Hi Michael, On Mon, Jul 01, 2013 at 04:52:29PM +0200, Michael Haggerty <mhag...@alum.mit.edu> wrote: > On 07/01/2013 09:01 AM, Miklos Vajna wrote: > > 1347483 (Teach 'git merge' and 'git pull' the option --ff-only, > > 2009-10-29) says this is not allowed, as they contradict each other. > > > > However, --ff-only is about asserting the input of the merge, and > > --no-ff is about instructing merge to always create a merge commit, i.e. > > it makes sense to use these options together in some workflow, e.g. when > > branches are integrated by rebasing then merging, and the maintainer > > wants to be sure the branch is rebased. > > That is one interpretation of what these options should mean, and I > agree that it is one way of reading the manpage (which says > > --ff-only:: > Refuse to merge and exit with a non-zero status unless the > current `HEAD` is already up-to-date or the merge can be > resolved as a fast-forward. > > ). However, I don't think that the manpage unambiguously demands this > interpretation, and that (more importantly) most users would be very > surprised if --ff-only and --no-ff were not opposites.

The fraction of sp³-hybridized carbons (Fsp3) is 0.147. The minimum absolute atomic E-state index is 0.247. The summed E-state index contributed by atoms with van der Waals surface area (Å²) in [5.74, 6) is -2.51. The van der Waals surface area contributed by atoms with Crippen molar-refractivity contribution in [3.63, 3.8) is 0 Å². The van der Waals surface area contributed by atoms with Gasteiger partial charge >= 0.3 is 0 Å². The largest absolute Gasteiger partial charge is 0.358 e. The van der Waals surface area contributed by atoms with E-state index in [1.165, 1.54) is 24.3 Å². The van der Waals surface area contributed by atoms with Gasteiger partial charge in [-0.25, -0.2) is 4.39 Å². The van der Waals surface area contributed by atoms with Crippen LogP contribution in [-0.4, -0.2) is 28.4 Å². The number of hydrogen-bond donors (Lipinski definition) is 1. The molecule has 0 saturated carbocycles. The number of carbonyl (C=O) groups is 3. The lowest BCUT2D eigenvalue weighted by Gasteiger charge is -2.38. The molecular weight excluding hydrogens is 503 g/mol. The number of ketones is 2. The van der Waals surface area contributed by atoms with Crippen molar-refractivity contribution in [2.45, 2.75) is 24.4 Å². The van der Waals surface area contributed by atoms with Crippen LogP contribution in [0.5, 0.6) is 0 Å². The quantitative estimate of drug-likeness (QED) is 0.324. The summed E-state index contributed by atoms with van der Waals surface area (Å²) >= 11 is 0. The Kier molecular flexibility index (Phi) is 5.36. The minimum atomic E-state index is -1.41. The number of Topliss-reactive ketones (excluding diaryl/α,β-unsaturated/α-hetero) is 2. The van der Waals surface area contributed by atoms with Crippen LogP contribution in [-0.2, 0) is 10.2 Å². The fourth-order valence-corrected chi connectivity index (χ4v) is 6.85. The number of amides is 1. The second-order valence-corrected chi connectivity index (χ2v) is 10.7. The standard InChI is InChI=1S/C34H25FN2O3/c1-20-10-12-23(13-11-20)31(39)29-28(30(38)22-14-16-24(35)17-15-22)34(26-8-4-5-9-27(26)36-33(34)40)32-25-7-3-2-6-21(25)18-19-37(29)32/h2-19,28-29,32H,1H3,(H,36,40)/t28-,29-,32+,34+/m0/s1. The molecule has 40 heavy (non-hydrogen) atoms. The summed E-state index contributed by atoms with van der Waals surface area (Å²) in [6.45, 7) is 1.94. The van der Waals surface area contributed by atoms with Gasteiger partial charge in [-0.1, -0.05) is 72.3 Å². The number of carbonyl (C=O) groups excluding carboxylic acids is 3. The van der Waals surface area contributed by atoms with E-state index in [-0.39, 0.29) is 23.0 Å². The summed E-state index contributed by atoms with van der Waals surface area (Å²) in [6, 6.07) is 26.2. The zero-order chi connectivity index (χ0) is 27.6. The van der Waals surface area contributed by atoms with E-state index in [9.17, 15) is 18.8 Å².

Yes, I agree that that's an unfortunate naming. --ff and --no-ff is the opposite of each other, however --ff-only is independent, and I would even rename it to something like --ff-input-only -- but I don't think it's worth to do so, seeing the cost of it (probably these options are used by scripts as well). > How does it hurt? If I have configuration value merge.ff set to "only" > and run "git merge --no-ff" and then I merge a branch that *cannot* be > fast forwarded, the logic of your patch would require the merge to be > rejected, no? But I think it is more plausible to expect that the > command line option takes precedence. Hmm, I did not remember that actually merge.ff even uses the same configuration slot for these switches. :-( Yes, that would make sense to fix, once the switches can be combined. Maybe merge.ff and merge.ff-only? > In my opinion, your use case shouldn't be supported by the command > because (1) it is confusing, I don't see why it would be confusing. I think using these two options together is one way to try to get the benefits of both rebase (cleaner history) and merge (keeping the history of which commits came from a given merge). > (2) it is not very common, Hard to argue that argument. :-) No idea what counts as common, my motivation is that some projects (e.g. syslog-ng) integrate *every* feature branch this way, and doing this "manually" (as in indeed manually or by using a helper script) seems suboptimal, when the support for this is already mostly in merge.c, just disabled. > easy to work around: > > if git merge-base --is-ancestor HEAD $branch > then > git merge --no-ff $branch > else > echo "fatal: Not possible to fast-forward, aborting." > exit 1 > fi Right, that's indeed a viable workaround for the problem. Miklos
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